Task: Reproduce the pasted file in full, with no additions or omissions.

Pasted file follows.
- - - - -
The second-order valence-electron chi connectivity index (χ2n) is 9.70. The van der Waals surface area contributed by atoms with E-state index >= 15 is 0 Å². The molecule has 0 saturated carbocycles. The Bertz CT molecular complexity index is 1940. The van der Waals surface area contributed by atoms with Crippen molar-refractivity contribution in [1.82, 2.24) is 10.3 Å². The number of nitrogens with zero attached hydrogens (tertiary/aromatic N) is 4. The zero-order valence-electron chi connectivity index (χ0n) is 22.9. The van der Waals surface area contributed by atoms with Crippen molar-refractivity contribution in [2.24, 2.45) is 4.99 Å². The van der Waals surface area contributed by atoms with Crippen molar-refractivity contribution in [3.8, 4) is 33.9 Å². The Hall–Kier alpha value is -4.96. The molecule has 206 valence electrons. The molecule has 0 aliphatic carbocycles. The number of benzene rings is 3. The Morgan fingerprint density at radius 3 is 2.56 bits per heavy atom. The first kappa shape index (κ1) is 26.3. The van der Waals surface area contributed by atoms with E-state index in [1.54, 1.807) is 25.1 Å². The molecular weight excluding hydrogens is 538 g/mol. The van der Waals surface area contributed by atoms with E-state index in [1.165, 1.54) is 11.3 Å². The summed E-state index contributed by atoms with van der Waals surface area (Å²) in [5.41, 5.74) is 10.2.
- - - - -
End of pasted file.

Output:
The second-order valence-electron chi connectivity index (χ2n) is 9.70. The van der Waals surface area contributed by atoms with E-state index >= 15 is 0 Å². The molecule has 0 saturated carbocycles. The Bertz CT molecular complexity index is 1940. The van der Waals surface area contributed by atoms with Crippen molar-refractivity contribution in [1.82, 2.24) is 10.3 Å². The number of nitrogens with zero attached hydrogens (tertiary/aromatic N) is 4. The zero-order valence-electron chi connectivity index (χ0n) is 22.9. The van der Waals surface area contributed by atoms with Crippen molar-refractivity contribution in [2.24, 2.45) is 4.99 Å². The van der Waals surface area contributed by atoms with Crippen molar-refractivity contribution in [3.8, 4) is 33.9 Å². The Hall–Kier alpha value is -4.96. The molecule has 206 valence electrons. The molecule has 0 aliphatic carbocycles. The number of benzene rings is 3. The Morgan fingerprint density at radius 3 is 2.56 bits per heavy atom. The first kappa shape index (κ1) is 26.3. The van der Waals surface area contributed by atoms with E-state index in [1.54, 1.807) is 25.1 Å². The molecular weight excluding hydrogens is 538 g/mol. The van der Waals surface area contributed by atoms with E-state index in [1.165, 1.54) is 11.3 Å². The summed E-state index contributed by atoms with van der Waals surface area (Å²) in [5.41, 5.74) is 10.2.